Recently we (At Anchor Center) were being interviewed about a grant application and the question I was asked was, “When you go to bed at night, what makes you most proud?” I loved that question.
I am, of course, very proud of the building we have created in the Stapleton neighborhood. It was designed specifically for how young children with vision impairments learn. We knew it would be good. We had no idea it would be beautiful, win design awards, and be published in national and international magazines. We still get calls about the design and how it impacts children’s learning. The thing that’s most remarkable is how much of a teacher it is . . . making navigating so easy for the children that they don’t have to spend their time figuring out where they are – they can get to the business of playing and learning and being typical. We are often asked, “Where are the blind children?”, because they are so comfortable there.
They are taught and cared for by a competent and nurturing staff . . . but the thing I’m most proud of would be the stories:
One story being Kerry’s daughter, Elie, who asked her mom, “Do you wish I could see better?” And when Kerry said, “Yes, it would be easier for you.” Elie said, “I don’t because I like who I am and if I could see better I wouldn’t be me.”
And the story about a little girl from Malaysia who was having a horrible time being in music – which is unusual for our kiddos. She’d just come back from a visit and she cried every time she had to listen to music. So a couple of people on our staff had the good instincts to look up Malaysian music on their iPads. The tones are completely different – so they played her native music for her – she calmed down immediately and they were gradually able to get her to participate in the class and with our music.
And how honest the children are – Many years ago we were given a grant by Ronald McDonald Children’s Charities and we were going to get the check at the McDonalds near our old building. They wanted the children to come along. We loaded the children in the van that we had at the time and went over. The owner, Getta, got us all set up with burgers, fries and drinks and then said, is there anything else you need? Justin said, “Yea, we came for the money!”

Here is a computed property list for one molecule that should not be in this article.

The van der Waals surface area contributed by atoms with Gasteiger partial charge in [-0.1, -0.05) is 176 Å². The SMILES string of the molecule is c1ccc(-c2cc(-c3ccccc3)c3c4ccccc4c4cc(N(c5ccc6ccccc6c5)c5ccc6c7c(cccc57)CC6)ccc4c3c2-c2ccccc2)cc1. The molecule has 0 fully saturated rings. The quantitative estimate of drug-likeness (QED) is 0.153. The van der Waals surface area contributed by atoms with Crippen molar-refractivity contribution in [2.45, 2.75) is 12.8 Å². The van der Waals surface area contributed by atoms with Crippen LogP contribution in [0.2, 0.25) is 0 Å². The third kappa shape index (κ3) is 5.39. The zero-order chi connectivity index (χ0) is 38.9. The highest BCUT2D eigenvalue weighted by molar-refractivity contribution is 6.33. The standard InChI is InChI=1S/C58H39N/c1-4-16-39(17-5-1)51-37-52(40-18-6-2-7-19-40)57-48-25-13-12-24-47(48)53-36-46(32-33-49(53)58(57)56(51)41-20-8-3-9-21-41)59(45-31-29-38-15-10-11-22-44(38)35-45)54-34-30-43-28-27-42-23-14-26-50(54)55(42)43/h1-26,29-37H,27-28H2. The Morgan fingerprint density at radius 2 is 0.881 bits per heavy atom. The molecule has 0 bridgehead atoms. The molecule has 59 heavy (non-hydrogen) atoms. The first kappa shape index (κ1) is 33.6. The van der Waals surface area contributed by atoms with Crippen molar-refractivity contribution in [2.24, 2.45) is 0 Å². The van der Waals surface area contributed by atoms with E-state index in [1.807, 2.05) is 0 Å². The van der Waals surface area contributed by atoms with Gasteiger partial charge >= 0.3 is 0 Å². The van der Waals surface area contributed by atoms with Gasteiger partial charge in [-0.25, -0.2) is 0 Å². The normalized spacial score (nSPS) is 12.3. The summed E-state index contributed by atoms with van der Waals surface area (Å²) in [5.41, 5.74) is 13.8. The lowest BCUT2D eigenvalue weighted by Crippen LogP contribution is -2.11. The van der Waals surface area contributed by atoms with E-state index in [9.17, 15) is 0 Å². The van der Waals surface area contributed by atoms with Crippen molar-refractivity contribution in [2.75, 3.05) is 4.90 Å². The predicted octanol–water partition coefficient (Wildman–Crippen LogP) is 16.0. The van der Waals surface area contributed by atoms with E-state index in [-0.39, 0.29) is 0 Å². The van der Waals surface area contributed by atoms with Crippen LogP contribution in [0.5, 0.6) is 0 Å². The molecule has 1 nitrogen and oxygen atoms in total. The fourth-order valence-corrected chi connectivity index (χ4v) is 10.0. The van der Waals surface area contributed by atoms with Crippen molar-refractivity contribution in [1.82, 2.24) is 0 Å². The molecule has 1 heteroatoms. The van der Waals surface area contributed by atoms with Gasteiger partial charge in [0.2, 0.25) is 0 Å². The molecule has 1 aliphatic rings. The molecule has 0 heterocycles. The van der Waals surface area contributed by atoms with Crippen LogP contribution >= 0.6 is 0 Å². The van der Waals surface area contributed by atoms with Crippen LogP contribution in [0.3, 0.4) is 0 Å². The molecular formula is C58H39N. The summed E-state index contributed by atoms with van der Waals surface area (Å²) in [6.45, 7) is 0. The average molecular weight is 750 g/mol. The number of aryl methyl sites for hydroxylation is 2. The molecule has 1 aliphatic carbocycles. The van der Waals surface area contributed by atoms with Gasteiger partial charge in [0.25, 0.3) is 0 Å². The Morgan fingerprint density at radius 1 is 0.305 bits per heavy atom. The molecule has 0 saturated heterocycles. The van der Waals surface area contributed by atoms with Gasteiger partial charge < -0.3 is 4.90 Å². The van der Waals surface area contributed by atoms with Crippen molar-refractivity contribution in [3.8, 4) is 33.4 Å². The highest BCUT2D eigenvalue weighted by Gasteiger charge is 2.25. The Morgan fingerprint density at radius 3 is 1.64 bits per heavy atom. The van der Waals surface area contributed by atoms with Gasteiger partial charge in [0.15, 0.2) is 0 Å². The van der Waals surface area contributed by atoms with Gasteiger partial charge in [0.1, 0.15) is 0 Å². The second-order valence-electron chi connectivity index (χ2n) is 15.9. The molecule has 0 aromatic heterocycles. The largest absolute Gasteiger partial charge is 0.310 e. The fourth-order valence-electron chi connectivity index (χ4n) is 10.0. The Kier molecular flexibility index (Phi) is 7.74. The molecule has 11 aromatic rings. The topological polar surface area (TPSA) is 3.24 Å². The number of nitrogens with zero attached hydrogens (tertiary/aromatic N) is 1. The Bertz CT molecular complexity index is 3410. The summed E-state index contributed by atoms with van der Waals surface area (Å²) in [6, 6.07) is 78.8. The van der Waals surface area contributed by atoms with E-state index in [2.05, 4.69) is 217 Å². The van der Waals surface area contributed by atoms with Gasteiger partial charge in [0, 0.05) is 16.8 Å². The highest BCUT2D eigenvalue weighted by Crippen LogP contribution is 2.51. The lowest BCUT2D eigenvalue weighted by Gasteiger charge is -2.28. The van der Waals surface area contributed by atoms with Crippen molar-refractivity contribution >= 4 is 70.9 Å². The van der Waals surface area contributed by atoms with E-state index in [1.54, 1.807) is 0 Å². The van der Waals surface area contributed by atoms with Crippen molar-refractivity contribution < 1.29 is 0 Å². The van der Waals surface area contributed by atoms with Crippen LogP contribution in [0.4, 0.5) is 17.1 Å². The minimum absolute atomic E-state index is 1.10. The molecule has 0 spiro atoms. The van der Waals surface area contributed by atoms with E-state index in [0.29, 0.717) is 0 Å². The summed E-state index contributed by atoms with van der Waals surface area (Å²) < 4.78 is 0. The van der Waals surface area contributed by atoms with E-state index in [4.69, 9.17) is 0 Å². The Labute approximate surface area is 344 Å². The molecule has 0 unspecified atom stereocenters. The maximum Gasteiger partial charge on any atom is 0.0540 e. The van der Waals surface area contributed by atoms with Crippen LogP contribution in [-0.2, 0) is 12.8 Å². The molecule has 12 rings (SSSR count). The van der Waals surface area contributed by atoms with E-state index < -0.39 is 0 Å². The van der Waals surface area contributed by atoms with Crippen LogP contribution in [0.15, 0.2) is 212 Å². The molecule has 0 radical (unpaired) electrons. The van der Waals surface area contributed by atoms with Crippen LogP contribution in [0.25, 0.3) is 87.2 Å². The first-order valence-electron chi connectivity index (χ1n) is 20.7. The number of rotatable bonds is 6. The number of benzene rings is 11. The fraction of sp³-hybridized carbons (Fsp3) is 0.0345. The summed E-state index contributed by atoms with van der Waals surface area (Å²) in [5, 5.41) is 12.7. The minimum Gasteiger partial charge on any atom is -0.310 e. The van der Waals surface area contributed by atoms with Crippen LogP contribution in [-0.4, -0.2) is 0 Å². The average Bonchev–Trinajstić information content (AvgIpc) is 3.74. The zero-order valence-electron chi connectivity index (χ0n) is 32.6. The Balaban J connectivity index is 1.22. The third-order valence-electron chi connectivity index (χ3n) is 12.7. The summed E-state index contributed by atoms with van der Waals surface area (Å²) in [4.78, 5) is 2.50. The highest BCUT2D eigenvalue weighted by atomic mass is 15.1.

When families first enter our programs, they are often disheartened and overwhelmed by their your child's diagnosis. Anchor Center is there to educate the entire family about life with a child who has visual impairments. Our caring and compassionate staff includes teachers, therapists, psychologists and others who have dedicated their careers to working with children. Three members of our staff are parents of Anchor Center graduates.
One mother of a preschooler in our program recently commented, "Before we knew Anchor Center, we were in the dark, not knowing where we were, what could happen, what needed to be done or what even could be done. We were full of anxiety about our child's vision and future. Anchor Center is a great provision of support and hope that has made Serges so confident . . . so free!"
There’s a book of joy, peppered with some sorrow in Anchor Center. How can I not feel like the luckiest person in the world to have had a small part in its success for the last few years?
I’ve had a job where everyone else does the work and I get the credit. So, thanks again for giving me this award. What I would only say is that we all know who the real professionals are who show excellence every day . . . the folks who should get this and every other award. They are the parents and children, the clients of every nonprofit. They are the families who get up every day, who never get a break, who entrust their loved ones to so many nonprofits. Even though we play an important part in their lives, we are only a small part. They do the hard work of labor and love and gutting it out – and then they give us the privilege of being a part of that journey with them.